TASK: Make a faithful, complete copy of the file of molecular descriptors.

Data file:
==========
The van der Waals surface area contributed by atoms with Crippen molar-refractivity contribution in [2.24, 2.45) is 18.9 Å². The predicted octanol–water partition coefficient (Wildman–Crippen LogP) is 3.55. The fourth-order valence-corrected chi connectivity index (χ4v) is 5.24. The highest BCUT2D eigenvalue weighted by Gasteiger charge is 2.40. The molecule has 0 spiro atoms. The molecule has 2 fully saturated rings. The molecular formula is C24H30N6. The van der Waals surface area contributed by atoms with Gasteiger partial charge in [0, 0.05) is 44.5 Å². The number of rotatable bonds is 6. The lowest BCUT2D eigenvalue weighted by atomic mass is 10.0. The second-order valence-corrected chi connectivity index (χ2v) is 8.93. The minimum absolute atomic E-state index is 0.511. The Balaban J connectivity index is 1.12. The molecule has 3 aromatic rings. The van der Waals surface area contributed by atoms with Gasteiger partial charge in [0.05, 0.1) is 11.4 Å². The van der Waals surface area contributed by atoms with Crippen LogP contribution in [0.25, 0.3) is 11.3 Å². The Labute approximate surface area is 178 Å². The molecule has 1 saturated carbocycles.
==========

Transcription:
The van der Waals surface area contributed by atoms with Crippen molar-refractivity contribution in [2.24, 2.45) is 18.9 Å². The predicted octanol–water partition coefficient (Wildman–Crippen LogP) is 3.55. The fourth-order valence-corrected chi connectivity index (χ4v) is 5.24. The highest BCUT2D eigenvalue weighted by Gasteiger charge is 2.40. The molecule has 0 spiro atoms. The molecule has 2 fully saturated rings. The molecular formula is C24H30N6. The van der Waals surface area contributed by atoms with Gasteiger partial charge in [0, 0.05) is 44.5 Å². The number of rotatable bonds is 6. The lowest BCUT2D eigenvalue weighted by atomic mass is 10.0. The second-order valence-corrected chi connectivity index (χ2v) is 8.93. The minimum absolute atomic E-state index is 0.511. The Balaban J connectivity index is 1.12. The molecule has 3 aromatic rings. The van der Waals surface area contributed by atoms with Gasteiger partial charge in [0.05, 0.1) is 11.4 Å². The van der Waals surface area contributed by atoms with Crippen LogP contribution in [0.25, 0.3) is 11.3 Å². The Labute approximate surface area is 178 Å². The molecule has 1 saturated carbocycles.